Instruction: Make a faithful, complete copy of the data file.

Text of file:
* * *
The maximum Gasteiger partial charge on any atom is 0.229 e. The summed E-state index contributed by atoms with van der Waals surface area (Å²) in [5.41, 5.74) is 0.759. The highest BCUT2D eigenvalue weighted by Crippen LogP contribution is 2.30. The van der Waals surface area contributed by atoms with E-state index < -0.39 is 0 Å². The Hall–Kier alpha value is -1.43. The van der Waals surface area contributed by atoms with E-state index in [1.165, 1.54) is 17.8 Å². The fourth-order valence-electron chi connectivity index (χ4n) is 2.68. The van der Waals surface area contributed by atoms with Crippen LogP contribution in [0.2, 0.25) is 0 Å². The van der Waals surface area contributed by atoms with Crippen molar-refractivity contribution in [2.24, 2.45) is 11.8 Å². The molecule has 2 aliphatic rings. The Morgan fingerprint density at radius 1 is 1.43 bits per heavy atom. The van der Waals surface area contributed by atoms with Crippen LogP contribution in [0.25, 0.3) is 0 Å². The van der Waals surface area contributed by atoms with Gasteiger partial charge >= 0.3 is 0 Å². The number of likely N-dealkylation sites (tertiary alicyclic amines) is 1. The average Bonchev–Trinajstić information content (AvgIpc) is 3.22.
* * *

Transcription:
The maximum Gasteiger partial charge on any atom is 0.229 e. The summed E-state index contributed by atoms with van der Waals surface area (Å²) in [5.41, 5.74) is 0.759. The highest BCUT2D eigenvalue weighted by Crippen LogP contribution is 2.30. The van der Waals surface area contributed by atoms with E-state index < -0.39 is 0 Å². The Hall–Kier alpha value is -1.43. The van der Waals surface area contributed by atoms with E-state index in [1.165, 1.54) is 17.8 Å². The fourth-order valence-electron chi connectivity index (χ4n) is 2.68. The van der Waals surface area contributed by atoms with Crippen LogP contribution in [0.2, 0.25) is 0 Å². The van der Waals surface area contributed by atoms with Crippen molar-refractivity contribution in [2.24, 2.45) is 11.8 Å². The molecule has 2 aliphatic rings. The Morgan fingerprint density at radius 1 is 1.43 bits per heavy atom. The van der Waals surface area contributed by atoms with Crippen LogP contribution in [0.25, 0.3) is 0 Å². The van der Waals surface area contributed by atoms with Gasteiger partial charge >= 0.3 is 0 Å². The number of likely N-dealkylation sites (tertiary alicyclic amines) is 1. The average Bonchev–Trinajstić information content (AvgIpc) is 3.22.